In August 2015, P-Orridge gained publicity for an interview critical of Caitlyn Jenner's self-description as a "spokesperson" for the transgender community, stating that Jenner was "clueless" and did not know what life was like for the majority of transgender people around the world.[140] In mid-2016, P-Orridge's artwork was the subject of an exhibition, "Try to Altar Everything", at the Rubin Museum of Art in New York City. The exhibition contained paintings, sculptures, and installations inspired by the Hindu mythology that P-Orridge had encountered in Kathmandu.[141][1][142] In June 2016, P-Orridge was featured as a model in a campaign by the designer Marc Jacobs, who described P-Orridge as "a sort of come-to-life definition of realness and authenticity".[1]

P-Orridge was diagnosed with chronic myelomonocytic leukaemia in October 2017,[143] and died in New York City on 14 March 2020, aged 70.[144][145][146] P-Orridge's memoir, Nonbinary, was published a year later, in June 2021,[147][148][149] a project P-Orridge had been working on in collaboration with writer Tim Mohr for several years, according to the New York Times.[150]


"Fusing esoteric ideas with the subversive methods of people like Burroughs and Gysin, P-Orridge and other musicians explored taboo areas and forbidden knowledge in an attempt to create a free-thinking occult culture in which individuals were the resources with which they might be able to carve out their own future[...] What they tried to do with music was wreck the civilization that had rejected and oppressed them. This was occultural direct action – esoterrorism!"

Christopher Partridge, 2013.[151]

Influenced by concepts from both Western esotericism and contemporary Paganism, P-Orridge's work is designed to confront the audience with ways of thinking alien to the mainstream values of Western society.[152] The religious studies scholar Christopher Partridge characterised P-Orridge's work as being a "confluence of pornography, violence, death, degradation, the confrontation of taboo subjects, noise and Paganism", deliberately courting controversy and expressing an anti-establishment stance.[153] Partridge suggested that this intent to shock emerged both out of a serious attempt to highlight the mechanisms of social control in Western society and also out of "a juvenile delight gained from extreme behaviour and the offence caused".[152]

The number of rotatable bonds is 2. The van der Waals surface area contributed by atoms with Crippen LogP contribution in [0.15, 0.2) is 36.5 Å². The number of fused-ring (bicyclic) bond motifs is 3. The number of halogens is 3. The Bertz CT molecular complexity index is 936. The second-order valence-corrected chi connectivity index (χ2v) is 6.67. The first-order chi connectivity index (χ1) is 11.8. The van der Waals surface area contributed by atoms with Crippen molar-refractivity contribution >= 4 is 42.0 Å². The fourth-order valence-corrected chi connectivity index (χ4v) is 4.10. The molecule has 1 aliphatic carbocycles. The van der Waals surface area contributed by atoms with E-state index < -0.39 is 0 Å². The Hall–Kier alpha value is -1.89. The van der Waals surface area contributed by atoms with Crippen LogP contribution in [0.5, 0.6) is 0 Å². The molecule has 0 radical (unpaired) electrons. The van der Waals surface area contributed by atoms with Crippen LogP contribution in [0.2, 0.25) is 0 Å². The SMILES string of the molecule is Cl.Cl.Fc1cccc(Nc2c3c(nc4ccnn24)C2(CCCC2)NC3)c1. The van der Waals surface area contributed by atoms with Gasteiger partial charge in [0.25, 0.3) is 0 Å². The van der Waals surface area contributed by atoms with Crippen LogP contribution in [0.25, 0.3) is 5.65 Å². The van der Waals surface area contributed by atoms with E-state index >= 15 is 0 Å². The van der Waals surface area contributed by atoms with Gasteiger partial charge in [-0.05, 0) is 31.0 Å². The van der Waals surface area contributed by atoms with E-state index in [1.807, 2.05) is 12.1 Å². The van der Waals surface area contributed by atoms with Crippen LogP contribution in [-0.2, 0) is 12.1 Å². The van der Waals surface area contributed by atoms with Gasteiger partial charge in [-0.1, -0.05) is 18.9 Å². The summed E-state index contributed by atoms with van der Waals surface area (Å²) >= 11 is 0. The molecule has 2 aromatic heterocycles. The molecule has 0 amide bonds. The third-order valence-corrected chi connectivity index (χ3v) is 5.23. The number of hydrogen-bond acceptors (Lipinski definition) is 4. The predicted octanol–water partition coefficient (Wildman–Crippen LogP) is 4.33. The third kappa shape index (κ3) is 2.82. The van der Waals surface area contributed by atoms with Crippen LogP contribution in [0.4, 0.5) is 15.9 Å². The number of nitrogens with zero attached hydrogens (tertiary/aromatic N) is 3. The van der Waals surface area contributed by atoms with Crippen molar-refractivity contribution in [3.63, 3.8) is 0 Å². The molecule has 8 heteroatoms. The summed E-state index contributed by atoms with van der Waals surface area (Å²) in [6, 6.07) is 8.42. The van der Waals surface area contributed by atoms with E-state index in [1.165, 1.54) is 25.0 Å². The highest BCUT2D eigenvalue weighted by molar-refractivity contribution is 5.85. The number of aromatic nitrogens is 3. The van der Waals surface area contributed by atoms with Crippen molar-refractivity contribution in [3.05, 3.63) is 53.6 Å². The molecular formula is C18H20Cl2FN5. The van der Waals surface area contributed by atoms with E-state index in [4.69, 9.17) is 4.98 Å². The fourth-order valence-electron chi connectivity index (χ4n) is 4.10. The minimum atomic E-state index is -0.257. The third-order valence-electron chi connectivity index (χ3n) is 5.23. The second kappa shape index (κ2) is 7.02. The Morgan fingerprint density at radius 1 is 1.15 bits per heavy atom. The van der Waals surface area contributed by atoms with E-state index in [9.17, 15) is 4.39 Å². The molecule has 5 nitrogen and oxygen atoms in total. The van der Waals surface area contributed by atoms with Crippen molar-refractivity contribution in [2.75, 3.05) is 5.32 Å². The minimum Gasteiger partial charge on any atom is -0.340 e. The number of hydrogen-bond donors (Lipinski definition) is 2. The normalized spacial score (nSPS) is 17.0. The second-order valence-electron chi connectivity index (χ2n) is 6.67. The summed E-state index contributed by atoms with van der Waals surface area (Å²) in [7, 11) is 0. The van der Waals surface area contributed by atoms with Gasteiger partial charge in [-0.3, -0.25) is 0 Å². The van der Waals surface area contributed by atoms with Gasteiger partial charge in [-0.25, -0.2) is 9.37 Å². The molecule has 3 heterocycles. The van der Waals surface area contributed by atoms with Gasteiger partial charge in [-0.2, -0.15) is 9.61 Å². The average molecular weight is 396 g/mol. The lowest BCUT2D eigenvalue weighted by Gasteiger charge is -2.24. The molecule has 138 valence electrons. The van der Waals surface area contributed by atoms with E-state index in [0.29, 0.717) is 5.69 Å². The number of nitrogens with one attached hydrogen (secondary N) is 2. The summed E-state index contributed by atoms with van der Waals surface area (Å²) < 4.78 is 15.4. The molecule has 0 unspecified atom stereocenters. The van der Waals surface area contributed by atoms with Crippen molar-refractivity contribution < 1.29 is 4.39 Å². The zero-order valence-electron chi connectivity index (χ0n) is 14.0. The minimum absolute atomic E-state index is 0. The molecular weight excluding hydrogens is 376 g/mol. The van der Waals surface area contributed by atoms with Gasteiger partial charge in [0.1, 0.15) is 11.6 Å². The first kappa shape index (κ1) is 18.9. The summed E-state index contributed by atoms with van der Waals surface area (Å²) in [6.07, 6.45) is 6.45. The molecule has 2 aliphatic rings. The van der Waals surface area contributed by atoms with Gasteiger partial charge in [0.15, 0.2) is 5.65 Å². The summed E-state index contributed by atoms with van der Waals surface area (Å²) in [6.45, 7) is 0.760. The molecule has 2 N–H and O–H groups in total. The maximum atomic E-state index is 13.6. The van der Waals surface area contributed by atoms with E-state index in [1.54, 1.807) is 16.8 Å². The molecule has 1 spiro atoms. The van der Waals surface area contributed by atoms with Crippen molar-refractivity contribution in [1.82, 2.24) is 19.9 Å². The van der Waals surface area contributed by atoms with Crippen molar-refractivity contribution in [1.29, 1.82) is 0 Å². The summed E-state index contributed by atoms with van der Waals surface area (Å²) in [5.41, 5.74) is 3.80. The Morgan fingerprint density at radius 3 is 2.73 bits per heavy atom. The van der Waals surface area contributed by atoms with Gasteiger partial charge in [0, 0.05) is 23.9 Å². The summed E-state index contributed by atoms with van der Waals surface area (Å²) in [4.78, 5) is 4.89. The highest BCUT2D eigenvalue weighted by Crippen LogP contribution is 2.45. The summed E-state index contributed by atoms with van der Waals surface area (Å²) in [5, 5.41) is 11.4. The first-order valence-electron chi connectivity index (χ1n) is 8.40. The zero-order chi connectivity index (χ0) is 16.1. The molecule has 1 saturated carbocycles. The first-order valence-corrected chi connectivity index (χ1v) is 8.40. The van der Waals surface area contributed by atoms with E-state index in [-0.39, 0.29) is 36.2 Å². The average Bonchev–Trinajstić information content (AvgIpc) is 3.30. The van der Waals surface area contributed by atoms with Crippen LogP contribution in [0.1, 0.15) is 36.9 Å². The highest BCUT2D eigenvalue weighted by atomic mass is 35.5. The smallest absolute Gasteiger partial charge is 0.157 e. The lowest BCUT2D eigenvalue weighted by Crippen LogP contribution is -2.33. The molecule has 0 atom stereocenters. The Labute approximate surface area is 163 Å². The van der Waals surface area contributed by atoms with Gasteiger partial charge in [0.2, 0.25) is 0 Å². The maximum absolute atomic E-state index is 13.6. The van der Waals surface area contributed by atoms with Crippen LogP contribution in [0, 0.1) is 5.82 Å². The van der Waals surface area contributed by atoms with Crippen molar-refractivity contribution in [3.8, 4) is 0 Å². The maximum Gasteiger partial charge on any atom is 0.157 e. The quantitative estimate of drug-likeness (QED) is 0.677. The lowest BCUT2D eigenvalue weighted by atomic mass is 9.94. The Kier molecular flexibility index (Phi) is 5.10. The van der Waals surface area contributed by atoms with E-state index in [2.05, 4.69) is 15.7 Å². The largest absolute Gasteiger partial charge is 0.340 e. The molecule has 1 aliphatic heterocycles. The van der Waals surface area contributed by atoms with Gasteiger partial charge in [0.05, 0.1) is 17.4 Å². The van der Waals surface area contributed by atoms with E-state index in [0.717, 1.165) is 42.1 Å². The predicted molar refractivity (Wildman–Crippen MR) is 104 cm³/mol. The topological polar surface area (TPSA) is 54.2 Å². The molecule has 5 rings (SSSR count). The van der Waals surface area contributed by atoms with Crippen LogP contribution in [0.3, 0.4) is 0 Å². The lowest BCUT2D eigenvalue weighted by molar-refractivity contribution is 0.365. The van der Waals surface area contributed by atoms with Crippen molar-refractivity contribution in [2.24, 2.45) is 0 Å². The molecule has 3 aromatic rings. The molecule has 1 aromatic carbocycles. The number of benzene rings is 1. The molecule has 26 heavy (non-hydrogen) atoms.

P-Orridge's work was particularly influenced by the early 20th-century English artist and occultist Austin Osman Spare, who shared their disdain for mainstream morality and fascination with sexuality and the human body.[154] P-Orridge adopted Spare's views on sigils, coming to see their own work as a form of sigil magic.[155] Spare's sigilisation process entailed writing down one's desires, before crossing out any letters that are repeated and then combining the remaining letters into an abstract design, or sigil; the magician must then focus on that sigil and mentally absorb it, and – according to Spare's claims – psychic energies operating on the subconscious ensure that the original desire is manifested in reality. P-Orridge adopted this theory, believing that their work operates according to its principles.[155]